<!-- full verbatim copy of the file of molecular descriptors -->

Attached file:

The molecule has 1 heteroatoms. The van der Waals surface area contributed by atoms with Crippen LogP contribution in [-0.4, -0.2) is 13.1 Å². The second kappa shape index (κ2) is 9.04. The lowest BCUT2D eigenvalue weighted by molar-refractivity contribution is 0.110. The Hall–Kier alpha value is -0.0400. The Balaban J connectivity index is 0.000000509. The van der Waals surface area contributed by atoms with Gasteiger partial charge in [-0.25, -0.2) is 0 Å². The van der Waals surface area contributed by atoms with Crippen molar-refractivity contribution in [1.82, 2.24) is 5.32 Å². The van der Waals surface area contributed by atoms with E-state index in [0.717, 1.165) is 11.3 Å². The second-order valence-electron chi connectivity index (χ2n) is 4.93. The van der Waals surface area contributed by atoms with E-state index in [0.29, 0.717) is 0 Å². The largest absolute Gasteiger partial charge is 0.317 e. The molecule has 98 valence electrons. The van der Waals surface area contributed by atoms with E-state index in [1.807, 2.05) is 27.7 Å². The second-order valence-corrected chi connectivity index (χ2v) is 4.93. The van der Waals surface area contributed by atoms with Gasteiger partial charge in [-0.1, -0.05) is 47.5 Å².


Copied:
The molecule has 1 heteroatoms. The van der Waals surface area contributed by atoms with Crippen LogP contribution in [-0.4, -0.2) is 13.1 Å². The second kappa shape index (κ2) is 9.04. The lowest BCUT2D eigenvalue weighted by molar-refractivity contribution is 0.110. The Hall–Kier alpha value is -0.0400. The Balaban J connectivity index is 0.000000509. The van der Waals surface area contributed by atoms with Gasteiger partial charge in [-0.25, -0.2) is 0 Å². The van der Waals surface area contributed by atoms with Crippen molar-refractivity contribution in [1.82, 2.24) is 5.32 Å². The van der Waals surface area contributed by atoms with E-state index in [0.717, 1.165) is 11.3 Å². The second-order valence-electron chi connectivity index (χ2n) is 4.93. The van der Waals surface area contributed by atoms with E-state index in [0.29, 0.717) is 0 Å². The largest absolute Gasteiger partial charge is 0.317 e. The molecule has 98 valence electrons. The van der Waals surface area contributed by atoms with E-state index in [1.807, 2.05) is 27.7 Å². The second-order valence-corrected chi connectivity index (χ2v) is 4.93. The van der Waals surface area contributed by atoms with Gasteiger partial charge in [-0.1, -0.05) is 47.5 Å².